Egg: Females lays 140 - 150 oval creamy white eggs in manure pits or decaying vegetable matter at a depth of 5 to 15 cm. Egg periods is 8 to 18 days.
Grub: Grub is stout, sluggish, white “C”-shaped with pale brown head and found at a depth of 5 to 30 cm.
Pupa: Grub pupates in earthen cells at a depth of 0.3 to 1 m
Adult: Adult beetle is stout, brownish black or black and has a long horn projecting dorsally from the head in male. Horn is short in female.
The adult beetle bores into the unopened fronds and spathes. Damage by the pest leads to 10 to 15% loss in yield
The attacked frond when fully opened shows characteristic triangular cuts.
Central spindle appears cut or toppled
Fully opened fronds showing characteristic diamond shaped cuttings
Holes with chewed fibre sticking out at the base of central spindle.
Natural enemies of rhinoceros beetle:
Predator: Reduviid bug
Red palm weevil
Egg: Oval and creamy white in colour. Eggs laid in scooped out small cavities, wounds and other cut injuries on the trunk
Grub: Light yellowish grub without legs. Stout, fleshy and apodous with a conical body bulged in middle and tapering towards the end
Pupa: The full frown larva pupates inside the stem and fibrous cocoon made out of fibrous strands
Adult: Reddish brown weevil has six dark spots on thorax. Male has conspicuous long snout has a tuft of hairs
Red palm weevil is one of the most destructive pests of coconut, oil palms and ornamental palms
The hole can be seen on the stem with chewed up fibres protruding out.
Many times reddish brown liquid can be seen oozing out from the hole.
The grubs cause damage inside the stem or crown by feeding on soft tissues and often cause severe damage especially when a large number of them bore into the soft, growing parts. In case of severe infestation the inside portion of trunk is completely eaten and become full of rotting fibres.
In case of young palms the top withers while in older palms the top portion of trunk bends and ultimately breaks at the bend (wilting).
Sometimes the gnawing sound produced by the feeding grubs inside will also be audible.
In the advanced stage of infestation yellowing of the inner whorl of leaves occur. The crowns falls down or dry up later when palm is dead.
Black headed caterpillar
Larva: Caterpillar is greenish brown with dark brown head and prothorax, and a reddish mesothorax. It has brown stripes on the body.
Pupa: It pupates inside the web itself in a thin silken cocoon
Adult: Greyish white in colour;
Female: Females are with long antenna and three faint spots on the forewings
Male: Males are with fringed hairs in hind wings in apical and anal margin.
The coconut trees of all ages are attacked.
Dried up patches on leaflets of the lower leaves, only three or four youngest leaves at the center of the grown remain green.
Galleries of silk and frass on underside of leaflets.
In case of severe infestation the whole plantations present a scorched appearance.
Natural enemies of black headed caterpillars:
Parasitiods: Bracon spp., Ichneumon spp., Goniozus nephantidis, Brachymeria spp. etc.
Predators: Reduviid bug, spider, red ant, earwig, ground beetle etc.
Coconut eriophyid mite
Mites are usually found under the bracts of fertilized female flowers and do not infest the unfertilized flowers. This mite is very minute in size measuring 200 – 250 micron in length and 36 – 52 micron in width with two pairs of legs. Nymph and adult are pale in colour with elongate body and worm like appearance. The life cycle of this mite, which consists of egg, two larval instars and an adult stage, is completed in 7 -10 days.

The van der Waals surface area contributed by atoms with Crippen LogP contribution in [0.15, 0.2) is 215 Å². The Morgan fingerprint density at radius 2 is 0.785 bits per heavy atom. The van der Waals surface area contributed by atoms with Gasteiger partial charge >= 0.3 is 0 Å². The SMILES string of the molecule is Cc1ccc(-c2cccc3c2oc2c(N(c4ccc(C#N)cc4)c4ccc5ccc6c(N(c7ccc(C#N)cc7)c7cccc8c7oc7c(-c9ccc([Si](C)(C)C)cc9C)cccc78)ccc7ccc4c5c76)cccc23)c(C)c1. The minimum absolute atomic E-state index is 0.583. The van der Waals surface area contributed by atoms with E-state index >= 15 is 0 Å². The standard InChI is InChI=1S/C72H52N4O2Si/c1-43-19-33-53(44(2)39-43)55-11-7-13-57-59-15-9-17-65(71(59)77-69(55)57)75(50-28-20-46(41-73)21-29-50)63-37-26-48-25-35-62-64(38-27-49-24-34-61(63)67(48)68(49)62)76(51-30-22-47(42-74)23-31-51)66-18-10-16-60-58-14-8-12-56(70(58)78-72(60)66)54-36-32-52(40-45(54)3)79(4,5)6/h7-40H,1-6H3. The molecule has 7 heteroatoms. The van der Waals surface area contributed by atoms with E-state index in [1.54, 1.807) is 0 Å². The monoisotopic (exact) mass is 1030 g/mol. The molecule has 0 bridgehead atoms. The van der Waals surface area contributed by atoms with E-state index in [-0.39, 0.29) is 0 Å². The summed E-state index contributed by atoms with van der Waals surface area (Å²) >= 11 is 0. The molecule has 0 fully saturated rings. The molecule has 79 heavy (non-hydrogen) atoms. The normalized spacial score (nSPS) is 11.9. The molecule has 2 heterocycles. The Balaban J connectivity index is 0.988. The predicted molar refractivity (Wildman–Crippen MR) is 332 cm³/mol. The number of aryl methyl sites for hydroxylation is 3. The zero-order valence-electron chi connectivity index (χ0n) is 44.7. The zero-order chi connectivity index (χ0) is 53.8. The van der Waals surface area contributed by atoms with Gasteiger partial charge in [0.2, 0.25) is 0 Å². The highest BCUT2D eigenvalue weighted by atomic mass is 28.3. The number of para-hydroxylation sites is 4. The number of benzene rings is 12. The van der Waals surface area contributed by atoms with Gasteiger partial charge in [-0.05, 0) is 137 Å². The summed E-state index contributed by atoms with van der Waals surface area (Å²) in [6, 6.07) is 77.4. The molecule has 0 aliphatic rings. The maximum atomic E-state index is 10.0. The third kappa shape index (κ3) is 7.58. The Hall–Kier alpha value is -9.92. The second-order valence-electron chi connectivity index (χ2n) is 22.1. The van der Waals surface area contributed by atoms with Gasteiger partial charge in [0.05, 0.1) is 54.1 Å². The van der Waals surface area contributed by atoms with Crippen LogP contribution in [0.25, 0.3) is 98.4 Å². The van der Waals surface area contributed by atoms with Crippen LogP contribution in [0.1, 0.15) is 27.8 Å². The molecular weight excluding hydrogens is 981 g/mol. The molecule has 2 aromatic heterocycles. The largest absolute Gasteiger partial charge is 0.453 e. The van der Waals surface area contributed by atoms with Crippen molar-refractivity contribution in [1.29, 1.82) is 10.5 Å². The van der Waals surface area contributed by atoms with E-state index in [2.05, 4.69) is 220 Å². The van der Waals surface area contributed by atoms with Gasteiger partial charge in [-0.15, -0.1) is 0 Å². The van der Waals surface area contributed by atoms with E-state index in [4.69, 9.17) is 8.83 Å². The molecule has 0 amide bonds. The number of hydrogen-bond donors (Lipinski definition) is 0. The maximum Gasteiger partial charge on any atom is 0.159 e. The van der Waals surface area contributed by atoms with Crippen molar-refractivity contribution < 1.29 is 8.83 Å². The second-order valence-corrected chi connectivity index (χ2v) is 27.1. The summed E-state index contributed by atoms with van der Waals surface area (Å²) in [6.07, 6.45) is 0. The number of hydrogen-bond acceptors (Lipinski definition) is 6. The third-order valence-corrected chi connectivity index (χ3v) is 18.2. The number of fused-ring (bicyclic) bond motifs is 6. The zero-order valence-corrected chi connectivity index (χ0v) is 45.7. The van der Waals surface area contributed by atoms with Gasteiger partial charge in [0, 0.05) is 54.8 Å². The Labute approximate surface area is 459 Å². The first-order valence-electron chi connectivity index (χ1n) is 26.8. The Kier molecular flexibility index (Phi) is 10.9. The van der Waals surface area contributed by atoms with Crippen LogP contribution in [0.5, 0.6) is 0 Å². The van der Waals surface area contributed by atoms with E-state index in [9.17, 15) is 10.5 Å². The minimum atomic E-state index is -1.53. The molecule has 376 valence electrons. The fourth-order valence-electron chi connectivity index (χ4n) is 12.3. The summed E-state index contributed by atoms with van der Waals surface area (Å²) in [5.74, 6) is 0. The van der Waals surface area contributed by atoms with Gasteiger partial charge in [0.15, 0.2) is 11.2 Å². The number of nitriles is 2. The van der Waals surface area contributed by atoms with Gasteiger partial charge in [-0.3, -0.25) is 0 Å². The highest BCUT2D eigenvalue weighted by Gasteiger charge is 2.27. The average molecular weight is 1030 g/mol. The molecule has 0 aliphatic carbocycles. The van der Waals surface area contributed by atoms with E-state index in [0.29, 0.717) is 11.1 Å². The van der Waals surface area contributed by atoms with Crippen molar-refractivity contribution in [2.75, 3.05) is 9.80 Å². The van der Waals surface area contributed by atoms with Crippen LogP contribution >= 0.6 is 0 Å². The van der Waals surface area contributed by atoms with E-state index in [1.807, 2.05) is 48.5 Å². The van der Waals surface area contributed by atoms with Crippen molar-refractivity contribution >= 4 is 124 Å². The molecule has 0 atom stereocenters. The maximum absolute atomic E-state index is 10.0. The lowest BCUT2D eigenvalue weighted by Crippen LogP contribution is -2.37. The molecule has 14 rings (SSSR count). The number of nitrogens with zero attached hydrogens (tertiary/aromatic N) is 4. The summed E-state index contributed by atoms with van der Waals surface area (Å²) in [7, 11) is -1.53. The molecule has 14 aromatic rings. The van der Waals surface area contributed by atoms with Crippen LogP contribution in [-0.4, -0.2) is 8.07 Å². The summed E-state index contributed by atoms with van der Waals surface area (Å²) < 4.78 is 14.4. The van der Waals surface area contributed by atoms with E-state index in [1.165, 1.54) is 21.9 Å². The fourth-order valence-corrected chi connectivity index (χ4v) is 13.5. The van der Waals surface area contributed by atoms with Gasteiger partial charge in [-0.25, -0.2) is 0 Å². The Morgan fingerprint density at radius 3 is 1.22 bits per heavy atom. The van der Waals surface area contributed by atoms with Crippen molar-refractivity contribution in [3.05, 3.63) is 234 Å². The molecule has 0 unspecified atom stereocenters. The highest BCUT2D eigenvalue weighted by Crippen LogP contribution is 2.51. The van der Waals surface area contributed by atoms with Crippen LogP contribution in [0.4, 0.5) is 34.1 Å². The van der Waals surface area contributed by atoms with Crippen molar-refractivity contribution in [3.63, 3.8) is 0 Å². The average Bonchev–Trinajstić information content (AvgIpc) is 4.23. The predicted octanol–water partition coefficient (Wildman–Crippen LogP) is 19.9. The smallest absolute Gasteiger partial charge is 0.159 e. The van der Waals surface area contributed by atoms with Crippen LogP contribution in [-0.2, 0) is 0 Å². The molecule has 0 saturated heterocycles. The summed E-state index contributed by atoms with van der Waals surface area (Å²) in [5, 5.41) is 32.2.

The earliest symptom on 2-3 month old buttons is pale yellow triangular patches seen below the perianth.
Later, these patches become brown. Severely affected buttons may fall. As the buttons grow, brown patches lead to black necrotic lesions with longitudinal fissures on the husk.
Oozing of the gummy exudation from the affected surface of the nuts.
Uneven growth results in distortion and stunting of nuts leading to reduction in copra yield. In severe cases, the nuts are malformed with cracks and hardened husk.
Egg: Dull, kidney shaped and hatches in 30-90 days.
Nymph: Moult 8-9 times and are full grown in 6-12 months.
Adult: Creamy coloured tiny insects resembling ants with dark coloured head.
Termites are likely to cause damage to transplanted seedlings particularly in the earlier stage (wilting of seedlings).
Base of trunks plastered with runways made of soil and fibres.
Biological control of termites through EPNs:
EPNs seek out and kill all stages of harmful soil-dwelling insects. They can be used to control a broad range of soil-inhabiting insects and above-ground insects in their soil-inhabiting stage of life. The IJs emerge from cadaver, search for termites, infect, kill and again multiply and remain in the moist soil. Termites which are major pests in sugarcane can be managed by using EPNs effectively. EPN can be produced even at farmer level using either Galleria or Corcyra as a host.
Among nematodes, burrowing nematode (Radopholus similis) damages the roots of coconut. Burrowing nematode populations survive under field conditions for six months in moist soil (27 to 36°C) and one month in dry soil (29 to 39°C), whereas it survives for 15 months in moist soil (25.5 to 28.5°C) and 3 months in dry soil (27 to 31°C) under greenhouse conditions. The nematode survives in roots of stumps of felled coconut palms up to six months.
The nematode infested coconut palms exhibit general decline, yellowing, button shedding, and reduction in leaf size.
The symptoms on roots are more specific.
Elongated orange colour lesions are seen on tender and semi hard roots.
Consequent to nematode parasitization and multiplication these lesions enlarge and coalesce to cause extensive rotting of roots.
Tender roots on heavy infestation become spongy in texture.